Zara’s story flips back occasionally to 1991 in Vladivostok, Russian Federation and to Berlin the same year, before her arrival at Aliide’s home. Zara is escaping brutal captors, men involved in sex slavery, human trafficking, for whom violence is an acceptable form of discipline and retribution and sex a currency of payment.

Aliide too has her secrets, having harboured a yearning for one man for many years, an obsessive, unrequited love that lead her to make decisions and live a life of repression and lies, to trust no one and operate continuously behind a mask to protect herself and the one she loved.

As the novel progresses and switches between era’s, the stories of the two women are revealed, we move closer to learning what happened to Aliide’s sister Ingel and the letter writer, Hans Pekk.

It is a compelling read whose slow revelations fasten the pace of reading, countered by the need to pay attention to the dates, as Oksanen flips back and forth in time.
Against a volatile and dangerous political backdrop, the idealism, obsessive love and risk taking characteristic of youth is played out and repeated across the generations, leaving one to wonder if anything ever really changes with time. In particular, the burden, degradation and abuse of women during war and conflict and the strategies pursued by them for survival.

‘Aliide went toward the road and tried to find the man that the voice had come from, and she found him. He was marching like a leader toward the dairy, and three or four men were following him, and Aliide saw how the tails of his coat thrust out like they were going to take off into the wind and how the others turned toward him when they spoke, but he didn’t turn to them when he answered, , he just looked straight ahead, his brow raised, looking toward the future. And then Aliide knew he was the man to rescue her, to safeguard her life.’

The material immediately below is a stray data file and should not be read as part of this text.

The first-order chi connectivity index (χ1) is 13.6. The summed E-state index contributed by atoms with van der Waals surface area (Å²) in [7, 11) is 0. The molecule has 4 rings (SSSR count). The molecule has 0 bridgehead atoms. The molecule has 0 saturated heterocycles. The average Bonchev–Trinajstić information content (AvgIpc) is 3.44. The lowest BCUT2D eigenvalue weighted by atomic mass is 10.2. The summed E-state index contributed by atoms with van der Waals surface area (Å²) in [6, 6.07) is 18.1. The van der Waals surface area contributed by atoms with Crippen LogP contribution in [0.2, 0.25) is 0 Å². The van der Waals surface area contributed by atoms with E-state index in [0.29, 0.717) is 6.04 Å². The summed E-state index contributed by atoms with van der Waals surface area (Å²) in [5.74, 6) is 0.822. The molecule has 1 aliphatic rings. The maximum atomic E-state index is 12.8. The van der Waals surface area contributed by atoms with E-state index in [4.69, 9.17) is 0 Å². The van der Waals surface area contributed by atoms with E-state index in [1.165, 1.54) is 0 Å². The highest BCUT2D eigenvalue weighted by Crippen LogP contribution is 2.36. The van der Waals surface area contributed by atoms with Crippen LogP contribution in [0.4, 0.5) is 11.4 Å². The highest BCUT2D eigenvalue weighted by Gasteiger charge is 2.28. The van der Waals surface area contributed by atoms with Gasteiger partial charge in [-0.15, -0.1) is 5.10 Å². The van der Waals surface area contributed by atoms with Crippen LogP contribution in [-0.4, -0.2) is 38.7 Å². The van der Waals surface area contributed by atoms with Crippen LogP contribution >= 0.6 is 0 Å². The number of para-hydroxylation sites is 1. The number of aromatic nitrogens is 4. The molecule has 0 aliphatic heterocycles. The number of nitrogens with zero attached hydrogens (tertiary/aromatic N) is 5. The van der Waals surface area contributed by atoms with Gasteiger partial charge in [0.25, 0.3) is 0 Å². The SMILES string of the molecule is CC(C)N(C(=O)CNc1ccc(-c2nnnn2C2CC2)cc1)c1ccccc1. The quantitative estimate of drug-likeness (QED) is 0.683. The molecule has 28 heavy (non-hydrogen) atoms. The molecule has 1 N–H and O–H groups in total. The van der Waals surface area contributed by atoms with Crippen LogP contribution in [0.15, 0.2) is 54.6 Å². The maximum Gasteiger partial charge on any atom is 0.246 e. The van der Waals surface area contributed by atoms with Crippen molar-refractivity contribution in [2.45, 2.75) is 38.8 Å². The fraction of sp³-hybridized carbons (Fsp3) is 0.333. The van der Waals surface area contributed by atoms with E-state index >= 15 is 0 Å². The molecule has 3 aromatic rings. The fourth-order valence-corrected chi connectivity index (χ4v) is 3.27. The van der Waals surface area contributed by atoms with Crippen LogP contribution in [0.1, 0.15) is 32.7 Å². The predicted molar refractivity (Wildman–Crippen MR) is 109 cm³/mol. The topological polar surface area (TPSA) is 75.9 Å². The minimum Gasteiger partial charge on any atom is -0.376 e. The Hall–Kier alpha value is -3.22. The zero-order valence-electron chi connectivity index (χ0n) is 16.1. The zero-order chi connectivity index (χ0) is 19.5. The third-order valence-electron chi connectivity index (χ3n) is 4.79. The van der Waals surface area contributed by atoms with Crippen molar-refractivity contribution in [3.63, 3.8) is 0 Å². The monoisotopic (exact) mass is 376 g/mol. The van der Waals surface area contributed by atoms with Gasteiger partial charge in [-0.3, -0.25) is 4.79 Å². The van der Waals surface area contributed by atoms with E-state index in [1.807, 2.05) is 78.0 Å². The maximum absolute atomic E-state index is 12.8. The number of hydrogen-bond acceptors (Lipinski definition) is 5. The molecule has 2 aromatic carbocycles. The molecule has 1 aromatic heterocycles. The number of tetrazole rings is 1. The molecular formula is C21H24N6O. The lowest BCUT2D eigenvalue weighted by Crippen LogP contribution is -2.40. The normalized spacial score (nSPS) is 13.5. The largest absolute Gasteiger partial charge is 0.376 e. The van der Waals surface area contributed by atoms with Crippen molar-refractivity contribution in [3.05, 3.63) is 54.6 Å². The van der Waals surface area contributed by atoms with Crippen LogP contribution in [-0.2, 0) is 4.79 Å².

estonia_mapWanting to visualise where the region of Läänemaa in Estonia was, I found it was connected to a somewhat ironic slogan, “Your safe nesting place,” a reference to the areas wetlands and meadows, providing a protective habitat to its wildlife.

It is a thought-provoking metaphor in relation to the novel, where civilians required a safe place to be protected from a different kind of predator. Is that nature? To require protection from the human predator? Is there safe refuge for those persecuted by the more brutal aspects of human power seeking? If we found ourselves living in such circumstances, how would we react?

Sofi Oksanen speaking about the title:

“When I was a child,” says Oksanen, “no one talked about deportations. People ‘went to Siberia’. Certain things were so dangerous to mention that people used a lot of expressions to circumvent the actual issues.”

“When I started the play and was thinking about the title, I was thinking about the traumatic reaction people can have after they’ve experienced violence or been raped,” she says. “People always try to clean themselves. So that was the first meaning – cleansing.”

Purge was a bestseller in Finland, winning numerous literary prizes and has been translated into 38 languages. The Finnish-Estonian author Sofi Oksanen, was born in Finland and spent her summers in Estonia, visiting her grandmother on a kolkhoz, a Soviet collective farm, giving her an insight into a life not many outside it had access to. The story appeared as a play before the author wrote the novel.